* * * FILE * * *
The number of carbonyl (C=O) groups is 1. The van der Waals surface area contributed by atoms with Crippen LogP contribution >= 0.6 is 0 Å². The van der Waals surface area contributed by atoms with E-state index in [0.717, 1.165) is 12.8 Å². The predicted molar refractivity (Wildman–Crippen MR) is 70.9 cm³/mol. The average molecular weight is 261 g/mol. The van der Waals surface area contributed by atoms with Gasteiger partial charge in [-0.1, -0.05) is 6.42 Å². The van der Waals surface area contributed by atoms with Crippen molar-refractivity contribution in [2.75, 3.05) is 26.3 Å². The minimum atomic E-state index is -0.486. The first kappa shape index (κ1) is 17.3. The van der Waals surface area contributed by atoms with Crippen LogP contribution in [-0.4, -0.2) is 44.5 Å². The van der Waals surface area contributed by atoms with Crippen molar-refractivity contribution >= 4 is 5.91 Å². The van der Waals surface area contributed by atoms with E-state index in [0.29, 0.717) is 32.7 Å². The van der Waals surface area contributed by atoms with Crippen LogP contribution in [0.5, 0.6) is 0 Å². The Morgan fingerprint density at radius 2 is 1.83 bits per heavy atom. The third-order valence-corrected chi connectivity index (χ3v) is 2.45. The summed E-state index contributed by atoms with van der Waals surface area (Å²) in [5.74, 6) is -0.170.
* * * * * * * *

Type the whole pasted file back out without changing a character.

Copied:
The number of carbonyl (C=O) groups is 1. The van der Waals surface area contributed by atoms with Crippen LogP contribution >= 0.6 is 0 Å². The van der Waals surface area contributed by atoms with E-state index in [0.717, 1.165) is 12.8 Å². The predicted molar refractivity (Wildman–Crippen MR) is 70.9 cm³/mol. The average molecular weight is 261 g/mol. The van der Waals surface area contributed by atoms with Gasteiger partial charge in [-0.1, -0.05) is 6.42 Å². The van der Waals surface area contributed by atoms with Crippen molar-refractivity contribution in [2.75, 3.05) is 26.3 Å². The minimum atomic E-state index is -0.486. The first kappa shape index (κ1) is 17.3. The van der Waals surface area contributed by atoms with Crippen LogP contribution in [-0.4, -0.2) is 44.5 Å². The van der Waals surface area contributed by atoms with Crippen molar-refractivity contribution >= 4 is 5.91 Å². The van der Waals surface area contributed by atoms with E-state index in [0.29, 0.717) is 32.7 Å². The van der Waals surface area contributed by atoms with Crippen LogP contribution in [0.5, 0.6) is 0 Å². The Morgan fingerprint density at radius 2 is 1.83 bits per heavy atom. The third-order valence-corrected chi connectivity index (χ3v) is 2.45. The summed E-state index contributed by atoms with van der Waals surface area (Å²) in [5.74, 6) is -0.170.